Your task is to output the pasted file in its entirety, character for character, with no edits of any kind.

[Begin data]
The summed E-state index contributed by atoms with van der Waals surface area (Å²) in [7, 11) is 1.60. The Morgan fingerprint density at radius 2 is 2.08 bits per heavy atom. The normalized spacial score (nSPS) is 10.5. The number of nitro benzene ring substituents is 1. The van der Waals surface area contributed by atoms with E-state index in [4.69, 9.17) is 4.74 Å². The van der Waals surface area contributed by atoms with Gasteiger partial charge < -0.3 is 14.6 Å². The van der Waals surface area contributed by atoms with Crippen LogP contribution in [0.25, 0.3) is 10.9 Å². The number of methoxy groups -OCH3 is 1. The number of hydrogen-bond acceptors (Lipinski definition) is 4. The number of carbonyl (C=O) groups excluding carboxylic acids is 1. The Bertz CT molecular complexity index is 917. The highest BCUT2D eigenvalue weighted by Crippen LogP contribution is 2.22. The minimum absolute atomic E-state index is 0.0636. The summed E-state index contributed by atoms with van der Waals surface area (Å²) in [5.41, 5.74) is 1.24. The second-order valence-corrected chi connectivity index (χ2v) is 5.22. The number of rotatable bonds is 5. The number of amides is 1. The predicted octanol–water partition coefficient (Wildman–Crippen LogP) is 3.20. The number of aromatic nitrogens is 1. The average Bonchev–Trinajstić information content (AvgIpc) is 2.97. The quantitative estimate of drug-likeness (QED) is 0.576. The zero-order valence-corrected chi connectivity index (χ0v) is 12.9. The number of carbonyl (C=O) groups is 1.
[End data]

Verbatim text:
The summed E-state index contributed by atoms with van der Waals surface area (Å²) in [7, 11) is 1.60. The Morgan fingerprint density at radius 2 is 2.08 bits per heavy atom. The normalized spacial score (nSPS) is 10.5. The number of nitro benzene ring substituents is 1. The van der Waals surface area contributed by atoms with E-state index in [4.69, 9.17) is 4.74 Å². The van der Waals surface area contributed by atoms with Gasteiger partial charge < -0.3 is 14.6 Å². The van der Waals surface area contributed by atoms with Crippen LogP contribution in [0.25, 0.3) is 10.9 Å². The number of methoxy groups -OCH3 is 1. The number of hydrogen-bond acceptors (Lipinski definition) is 4. The number of carbonyl (C=O) groups excluding carboxylic acids is 1. The Bertz CT molecular complexity index is 917. The highest BCUT2D eigenvalue weighted by Crippen LogP contribution is 2.22. The minimum absolute atomic E-state index is 0.0636. The summed E-state index contributed by atoms with van der Waals surface area (Å²) in [5.41, 5.74) is 1.24. The second-order valence-corrected chi connectivity index (χ2v) is 5.22. The number of rotatable bonds is 5. The number of amides is 1. The predicted octanol–water partition coefficient (Wildman–Crippen LogP) is 3.20. The number of aromatic nitrogens is 1. The average Bonchev–Trinajstić information content (AvgIpc) is 2.97. The quantitative estimate of drug-likeness (QED) is 0.576. The zero-order valence-corrected chi connectivity index (χ0v) is 12.9. The number of carbonyl (C=O) groups is 1.